15.40-16.45 Round Table U=U

    Round Table

    U=U

    The message U=U is a dramatic change in the history of HIV/AIDS epidemics. This message is the final demonstration that treatment as prevention (TASP) works. It is not a case that recently CDC, HHI and several other National Agencies have launched a program to stop HIV epidemics in 10 years in USA just concentrating on these two variables. If the message has an intrinsic objective value in terms of public health, its subjective meaning for PLWHIV is even greater. It means that stigma (or a large part of it) has no more reason to exist and it means that PLWHIV have the right and possibility to regain a normal life of relationships overcoming self-induced stigma. All these aspects will be discussed in the round-table that will approach the message in a holistic way.

    Chair: M. Tavio

    Moderatore: G. D'Amico

    Partecipanti: A. Antinori, G.M. Corbelli, F. Dal Molin, F. Maggiolo, P. Mazzoli, C. Mussini, A. Nava, M. Oldrini, B. Richman, M. Stagnitta
    16.45-17.00 ICAR 2019 Special Awards

    ICAR 2019 Special Awards

    Chairs: A. Castagna, A. d'Arminio Monforte, M. Puoti, G. Rizzardini

      ICAR 2019 Scientific Committee Awards
    A. d'Arminio Monforte
      SIMIT Awards to Best Oral Communications for Young Researchers
    M. Galli
    17.00 - 17.15 ICAR 2019 Closing Remarks

    Closing Remarks

    Chairs: A. Castagna, A. d'Arminio Monforte, M. Puoti, G. Rizzardini

  • Aula 211
    10.05-11.35

    Oral Communications

    ART and long-term safety issues

    Oral Communications

    ART and long-term safety issues

    Chairs: A.F. Capetti, A. Matteelli, M.C. Moioli

    10.05 - 10.20 Lifestyle changes (stop smoking)
    G.V.L. De Socio
    10.20 - 10.30 OC 48Overall tolerability of Integrase Inhibitors in clinical practice: results from a multicenter Italian cohort
    A. Ciccullo1, G. Baldin1, V. Borghi2, G. Sterrantino3, A. Latini4, G. d’Ettorre5, A. Lanari6,7, M. Mazzitelli8, A. De Vito9, M. Colafigli4, A. Capetti10, L. Oreni11, F. Lagi3, S. Rusconi11, S. Di Giambenedetto1,12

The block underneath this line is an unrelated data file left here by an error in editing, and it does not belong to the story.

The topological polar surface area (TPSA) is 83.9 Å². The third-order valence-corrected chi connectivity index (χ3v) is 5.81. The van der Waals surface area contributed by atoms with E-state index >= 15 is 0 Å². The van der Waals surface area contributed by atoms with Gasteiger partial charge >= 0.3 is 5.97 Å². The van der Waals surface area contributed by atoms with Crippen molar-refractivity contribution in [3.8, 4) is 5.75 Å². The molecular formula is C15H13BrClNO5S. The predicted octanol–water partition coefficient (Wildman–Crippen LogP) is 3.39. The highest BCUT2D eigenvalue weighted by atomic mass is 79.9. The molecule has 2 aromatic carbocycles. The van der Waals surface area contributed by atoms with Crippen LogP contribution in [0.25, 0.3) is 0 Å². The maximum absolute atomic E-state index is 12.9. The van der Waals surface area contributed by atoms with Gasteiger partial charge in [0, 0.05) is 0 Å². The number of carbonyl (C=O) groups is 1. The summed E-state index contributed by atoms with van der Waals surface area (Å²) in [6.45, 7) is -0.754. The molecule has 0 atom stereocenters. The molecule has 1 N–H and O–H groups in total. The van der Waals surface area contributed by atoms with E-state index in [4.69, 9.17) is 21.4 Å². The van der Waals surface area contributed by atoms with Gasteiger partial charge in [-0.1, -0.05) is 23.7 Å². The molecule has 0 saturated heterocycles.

1Istituto di Malattie Infettive, Università Cattolica del Sacro Cuore, Roma, Italy, 2Azienda Ospedaliero Universitaria di Modena, Clinica Malattie Infettive e Tropicali, Modena, Italy, 3Dipartimento di Medicina Sperimentale e Clinica, Università di Firenze, Firenze, Italy, 4Infectious Dermatology and Allergology Unit, IFO S. Gallicano Institute (IRCCS), Rome, Italy, 5Department of Public Health and Infectious Diseases, Azienda Policlinico Umberto I, Rome, Italy, 6Infectious Diseases Unit, AOU Senese, Siena, Italy, 7Department of Medical Biotechnologies, University of Siena, Siena, Italy, 8Department of Medical and Surgical Sciences, Unit of Infectious and Tropical Diseases, Magna Graecia University, Catanzaro, Italy, 9Department of Clinical, Surgical and Experimental Sciences, University of Sassari, Sassari, Italy, 10Division of Infectious Diseases, Department of Infectious Diseases, Luigi Sacco University Hospital, Milan, Italy, 11Infectious Diseases Unit, DIBIC Luigi Sacco, University of Milan, Milan, Italy, 12Fondazione Policlinico Universitario Agostino Gemelli IRCCS, UOC Malattie Infettive, Roma, Italy
    10.32 - 10.42 OC 49Dolutegravir safety in a real-life setting: results from the SCOLTA cohort
    G. Madeddu1, M.S. Mameli1, N. Squillace2, B. Menzaghi3, R. Gulminetti4, G.V. De Socio5, A. Di Biagio6, G.C. Orofino7, G. Pellicanò8, B.M. Celesia9, L. Calza10, C. Martinelli11, S. Rusconi12, A. Cascio13, F. Vichi14, G. Cenderello15, L. Valsecchi16, P. Maggi17, G. Angioni18, C. Dentone19, K. Falasca20, E. Ricci21, P. Bonfanti22, on Behalf of CISAI study group
    1Unit of Infectious Diseases, Department of Medical, Surgical and Experimental Sciences, University of Sassari, Sassari, 2Infectious Diseases Unit, Milano-Bicocca University, San Gerardo Hospital, Monza, 3Infectious Diseases Unit, ASST della Valle Olona, Busto Arsizio, 4Department of Medical Sciences and Infectious Diseases, Fondazione IRCCS Policlinico San Matteo -University of Pavia, 5Infectious Diseases Unit, Santa Maria Hospital, Perugia, 6Infectious Diseases Clinic, Policlinico Hospital San Martino, Genova, 7Division I of infectious and Tropical Diseases, ASL Città di Torino, 8Department of Human Pathology of the Adult and the Developmental Age “G. Barresi”, Unit of Infectious Diseases, University of Messina, 9Unit of Infectious Diseases University of Catania  ARNAS Garibaldi Catania, 10Infectious Diseases Unit, S. Orsola Malpighi Hospital, Bologna, 11SOD Malattie Infettive e Tropicali AOU Careggi, Florence, 12Infectious Diseases Unit, DIBIC "Luigi Sacco", University of Milan, 13Infectious Diseases Unit, Policlinico P. Giaccone Hospital, Palermo, 14Infectious Diseases Unit, Santa Maria Annunziata Hospital, Usl centro, Florence, 15Infectious Diseases Unit, Galliera Hospital, Genova, 16Infectious Diseases Unit, ASST Fatebenefratelli Sacco, Milano, 17Infectious Diseases Clinic University of Campania “Luigi Vanvitelli”, Neaples, Italy, 18Infectious Diseases Unit, SS Trinità Hospital, Cagliari, 19Infectious Diseases Unit, Sanremo Hospital, Sanremo, 20Clinic of Infectious Diseases, Department of Medicine and Science of  Aging, University “G. d’Annunzio” Chieti-Pescara, 21Fondazione IRCCS Ca’ Granda Ospedale Maggiore Policlinico, Milano, 22Infectious Diseases Unit, Ospedale A. Manzoni, Lecco